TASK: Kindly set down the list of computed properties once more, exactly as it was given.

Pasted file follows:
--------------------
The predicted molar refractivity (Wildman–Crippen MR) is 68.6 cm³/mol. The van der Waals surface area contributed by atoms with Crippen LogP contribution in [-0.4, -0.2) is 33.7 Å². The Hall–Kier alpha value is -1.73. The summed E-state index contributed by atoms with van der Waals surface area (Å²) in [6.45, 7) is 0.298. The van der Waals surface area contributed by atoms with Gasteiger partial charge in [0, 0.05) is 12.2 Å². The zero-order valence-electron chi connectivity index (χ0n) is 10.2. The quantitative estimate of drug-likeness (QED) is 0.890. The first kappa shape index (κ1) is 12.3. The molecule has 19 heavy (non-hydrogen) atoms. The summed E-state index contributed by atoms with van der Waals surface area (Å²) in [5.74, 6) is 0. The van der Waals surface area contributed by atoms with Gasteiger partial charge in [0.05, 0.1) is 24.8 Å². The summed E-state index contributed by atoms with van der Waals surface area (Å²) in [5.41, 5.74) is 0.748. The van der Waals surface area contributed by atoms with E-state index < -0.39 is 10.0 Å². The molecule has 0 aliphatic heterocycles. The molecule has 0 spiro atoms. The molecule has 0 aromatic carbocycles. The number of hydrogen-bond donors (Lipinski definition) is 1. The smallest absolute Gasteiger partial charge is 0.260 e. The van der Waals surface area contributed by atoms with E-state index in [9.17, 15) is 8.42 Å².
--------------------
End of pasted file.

The predicted molar refractivity (Wildman–Crippen MR) is 68.6 cm³/mol. The van der Waals surface area contributed by atoms with Crippen LogP contribution in [-0.4, -0.2) is 33.7 Å². The Hall–Kier alpha value is -1.73. The summed E-state index contributed by atoms with van der Waals surface area (Å²) in [6.45, 7) is 0.298. The van der Waals surface area contributed by atoms with Gasteiger partial charge in [0, 0.05) is 12.2 Å². The zero-order valence-electron chi connectivity index (χ0n) is 10.2. The quantitative estimate of drug-likeness (QED) is 0.890. The first kappa shape index (κ1) is 12.3. The molecule has 19 heavy (non-hydrogen) atoms. The summed E-state index contributed by atoms with van der Waals surface area (Å²) in [5.74, 6) is 0. The van der Waals surface area contributed by atoms with Gasteiger partial charge in [0.05, 0.1) is 24.8 Å². The summed E-state index contributed by atoms with van der Waals surface area (Å²) in [5.41, 5.74) is 0.748. The van der Waals surface area contributed by atoms with E-state index < -0.39 is 10.0 Å². The molecule has 0 aliphatic heterocycles. The molecule has 0 spiro atoms. The molecule has 0 aromatic carbocycles. The number of hydrogen-bond donors (Lipinski definition) is 1. The smallest absolute Gasteiger partial charge is 0.260 e. The van der Waals surface area contributed by atoms with E-state index in [9.17, 15) is 8.42 Å².